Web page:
Wednesday, December 8, 2010

Naha Marathon


Last Sunday I ran the Naha Marathon. Considering my finish time, "ran" might be too generous of a word. The Naha Marathon wound up being my slowest marathon by 50 minutes (I came in at 5:24)! Yep, 50 minutes. At this point you're probably wondering what went wrong. In all honesty I can say on race day nothing went wrong. The race actually came together quite nicely.
However, about five weeks before the race I started to have hamstring issues. For those of you who don't run marathons yet, that is just about the time you should be getting in your longest long runs. I didn't want to cause lasting damage so I wound up cancelling my 20 mile long run and cutting short the 18 miler the following week. Yeah, when you cut out two of your longer runs it's not going to make for a pretty marathon.
For a few weeks I kept up a debate on if I'd run at all, but after a couple weeks taking it easy the hamstring felt better and I figured I could at least finish. Plus, I had committed to this marathon and people had sponsored me in support of Girls on the Run. I didn't want to let this great organization or my sponsors down.
I knew I was going to be slow, but I still found it funny when I realized the earrings I had decided on were turtles. I didn't even think about it when I put them in at 0530. I really don't have a lot of post earrings and I like turtles. They turned out to be an accurate predictor of the day. There was also a turtle sign beside me when I got in the corral. Hmmm...
This race was huge. There were over 26,000 runners and it felt like it for the first 40km (a marathon has 42 kilometers for those of you mile folks). Here I am looking nervous before the race start and with crowds like this there's no wonder I was feeling a little anxious.
It took me over 7 minutes to reach the starting line after the race began. It was packed!
This race might have had the best crowd support that I've ever seen. People of all ages were out there cheering, beating on drums, passing out salt, sugar, water, and snacks. I think I ate at least 6 or 7 mikan (local, sweet, delicious, mini oranges) during the run. While I loved the crowd support I really did not like having that many runners around me. I think in the future I'll have to find smaller races.
My race plan was to run the first 5K until things thinned out and then use the Galloway Method the rest of the run. Galloway is a run/walk system that new runners, runners getting over injuries, or just people who like having little breaks implement. I used a 7:1 ratio where I ran for 7 minutes and walked (or stretched) for 1 minute. Well, you know what they say about the best laid plans. There was no way I could stop at the 5K - it was just too crowded. I wound up running the first 13-14K and then switched over to the Galloway. It still hadn't cleared up at 14K, but I just started moving over to the opposite sidewalk and running there.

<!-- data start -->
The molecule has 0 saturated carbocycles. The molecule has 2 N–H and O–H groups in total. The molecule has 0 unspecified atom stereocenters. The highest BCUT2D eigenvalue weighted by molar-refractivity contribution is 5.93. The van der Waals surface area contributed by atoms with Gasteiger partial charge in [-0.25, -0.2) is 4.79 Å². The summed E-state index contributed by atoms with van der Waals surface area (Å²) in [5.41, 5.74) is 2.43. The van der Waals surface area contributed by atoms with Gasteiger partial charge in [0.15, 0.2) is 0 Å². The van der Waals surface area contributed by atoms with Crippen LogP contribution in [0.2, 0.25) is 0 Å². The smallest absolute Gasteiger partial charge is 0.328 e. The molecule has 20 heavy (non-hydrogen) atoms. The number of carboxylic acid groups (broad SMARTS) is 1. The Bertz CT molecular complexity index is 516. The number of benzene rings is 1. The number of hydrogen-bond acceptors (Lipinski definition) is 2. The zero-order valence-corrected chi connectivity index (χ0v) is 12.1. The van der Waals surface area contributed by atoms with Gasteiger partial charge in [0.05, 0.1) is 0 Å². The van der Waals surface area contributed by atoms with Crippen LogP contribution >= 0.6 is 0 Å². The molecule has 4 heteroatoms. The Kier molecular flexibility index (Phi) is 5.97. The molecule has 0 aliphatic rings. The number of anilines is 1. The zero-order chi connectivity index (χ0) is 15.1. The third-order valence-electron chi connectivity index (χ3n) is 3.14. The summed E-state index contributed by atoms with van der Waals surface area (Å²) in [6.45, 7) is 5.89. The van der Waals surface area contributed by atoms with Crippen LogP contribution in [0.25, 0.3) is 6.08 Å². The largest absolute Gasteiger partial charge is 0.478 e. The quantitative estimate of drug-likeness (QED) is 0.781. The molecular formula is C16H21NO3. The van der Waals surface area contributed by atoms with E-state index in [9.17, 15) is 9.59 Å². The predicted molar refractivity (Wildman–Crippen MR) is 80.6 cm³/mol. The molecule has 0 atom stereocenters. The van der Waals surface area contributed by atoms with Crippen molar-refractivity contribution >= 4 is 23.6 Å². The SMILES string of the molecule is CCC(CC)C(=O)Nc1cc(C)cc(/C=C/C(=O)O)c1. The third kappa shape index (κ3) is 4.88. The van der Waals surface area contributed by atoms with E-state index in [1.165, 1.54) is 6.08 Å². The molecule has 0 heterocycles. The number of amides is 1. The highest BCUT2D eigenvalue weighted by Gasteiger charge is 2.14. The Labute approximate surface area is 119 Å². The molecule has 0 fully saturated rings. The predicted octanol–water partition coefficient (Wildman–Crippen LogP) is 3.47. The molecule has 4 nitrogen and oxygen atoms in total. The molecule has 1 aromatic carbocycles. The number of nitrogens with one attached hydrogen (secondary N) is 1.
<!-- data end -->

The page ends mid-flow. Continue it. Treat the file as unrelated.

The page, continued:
I did have some good distractions as I ran slooooowly with the mob. There were lots of costumes:


(Yes, the third picture is of a person dressed up as a poop head and no, the cow was not passing out milk, just water).
Entertainment:

video
Cute animals:
And ridiculously tall Americans with extra petite locals:
I've got to say physically I felt pretty good. The mental aspect of this race was a whole different story. I really struggled through the first half. I kept questioning why I was out there. I didn't have anything to prove, I didn't really want to be racing, and I'm pretty sure my sponsors wouldn't have minded if I postponed the marathon until the one in February. I was definitely in a funk. I really didn't enjoy running in such a tight crowd and felt like I could never find my groove. It was frustrating. I've never run that slow and my brain did not like it. Here are some pictures showing how crowded the race stayed. Here's the 15K:

And the 20K:
Luckily for my psyche, I got to see Chris around the 23K mark and he told me to keep on going. He did a great job biking around and meeting me at points along the course. It was just the pick me up I needed.

The course was still crowded at this point, but I felt like after seeing Chris I picked up the pace. I know I did because I had a 19 minute negative split. Here we are at 25K:
30K:
With some Avatar fans:
The 40K:
Sorry for the blurriness, but I had been running for 5 hours at this point.Trust me there were still a lot of people around.
I saw Chris at the final 2K and that really got me going. I passed tons of people in the last part of the race. When I got to the park entrance (about 1K from the finish) I really picked it up. The path was lined with high-fiving kids and a band playing "Oh When the Saints". I high-fived as many as I could and smiled my way all the way to the finish. The last 2K was definitely my favorite part of the race.
I was glad I had stuck it out because we received sweet glass "medals".
Things I learned from this marathon:
-42K really is a distance you should train for
-the Galloway method works
-you really need to put deodorant under both arms if you don't want to stink. I forgot my right pit and I was ripe!
-I need to work on my core - my hip flexors yelled at me for the last 15K
-ice baths and sports massage work - I was already out running a few, slow miles on Wednesday. I usually take at least a week to recover.
That's 3 endurance events this year: Mongolia trail marathon, Izena Triathlon, and Naha Marathon. That's the most I've done in a 6 month period and I've got to say I'm feeling pretty good. Next up: Okinawa City Marathon in February and a trail 60K in New Zealand in March. Bring it on!

Wednesday, October 27, 2010

Izena 88